Ernst Abbe and the Foundation of Scientific Microscopes

Barry R. Masters

Last year marked the 100th anniversary of the death of Ernst Abbe, who passed away on January 14, 1906—just a few days short of his 65th birthday. In addition to his groundbreaking optical work, which includes his diffraction theory for image formation and the formulation of the sine condition and Abbe number, he was also a noted entrepreneur, astronomer and social reformer.



Ernst Abbe was born in Eisenach, Germany, on January 23, 1840. He spent his childhood in poverty—which perhaps explains why he was committed to social welfare for the rest of his life. After graduating from secondary school, he began his studies at the University of Jena. There, Abbe attended lectures in mathematics and physics.

Early on, his professors noted his acumen in science. Abbe won a scientific competition in his third semester and, later, he was awarded a scholarship by city officials at Eisenach. After completing two years at Jena, Abbe took up three additional years of studies at the University of Göttingen, where he attended lectures in mathematics given by Bernhard Reimann, as well as lectures in meterology, optics and astronomy.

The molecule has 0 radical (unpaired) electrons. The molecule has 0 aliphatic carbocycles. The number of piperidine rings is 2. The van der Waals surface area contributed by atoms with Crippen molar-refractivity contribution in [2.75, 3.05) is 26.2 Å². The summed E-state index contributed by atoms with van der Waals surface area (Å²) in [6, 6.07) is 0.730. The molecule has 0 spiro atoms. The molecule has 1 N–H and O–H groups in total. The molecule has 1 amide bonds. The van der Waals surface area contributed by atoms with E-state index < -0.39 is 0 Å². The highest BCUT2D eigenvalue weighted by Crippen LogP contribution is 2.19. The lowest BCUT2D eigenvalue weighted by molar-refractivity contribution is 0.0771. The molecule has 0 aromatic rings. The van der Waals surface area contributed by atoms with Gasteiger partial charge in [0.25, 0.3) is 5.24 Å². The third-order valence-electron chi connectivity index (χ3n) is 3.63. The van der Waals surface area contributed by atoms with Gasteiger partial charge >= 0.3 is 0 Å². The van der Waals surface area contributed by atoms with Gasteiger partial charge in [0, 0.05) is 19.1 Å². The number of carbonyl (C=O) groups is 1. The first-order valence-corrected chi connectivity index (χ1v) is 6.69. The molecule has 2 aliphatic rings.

At Göttingen, Abbe studied the theory and practice of precision measurements (i.e., the assessment of extremely weak electric currents and magnetic fields) as well as the design and construction of measuring instruments and the theory of experimental error.

Abbe remained in Göttingen for his doctoral research under the supervision of two professors: Wilhelm Eduard Weber and Karl Snell. His doctoral thesis focused on experimental substantiation of the theorem of the mechanical equivalence between heat and mechanical energy. He received his doctoral degree in 1861. One year later, he submitted research on the laws of the distribution of errors in an observation series to the philosophy faculty at the University of Jena for his Habilitation paper (a German post-doctoral requirement for teaching as a professor at a university).

Over the next 10 years, Abbe published several scientific papers and was subsequently appointed as a lecturer of astronomy in 1877 at the University of Jena. In addition, Abbe was made the director of the observatory at the University of Jena (1877-1900).

In 1866, Abbe met Carl Zeiss, who proposed that Abbe establish a scientific foundation for the manufacture of optical microscopes. Zeiss had begun his production of single-lens dissecting microscopes in Jena in 1847 after Matthias Schleiden—a German botanist and co-founder of the cell theory—suggested that he get into that line of business.

Using lenses purchased from other manufacturers, Zeiss had fabricated in 1857 the first compound microscope consisting of a microscope objective and an ocular. At that time, lenses were ground and combinations were tested for their optical performance; there was no scientific basis for the design of high quality lenses. The historical method of lens grinding, testing and selection was about to change.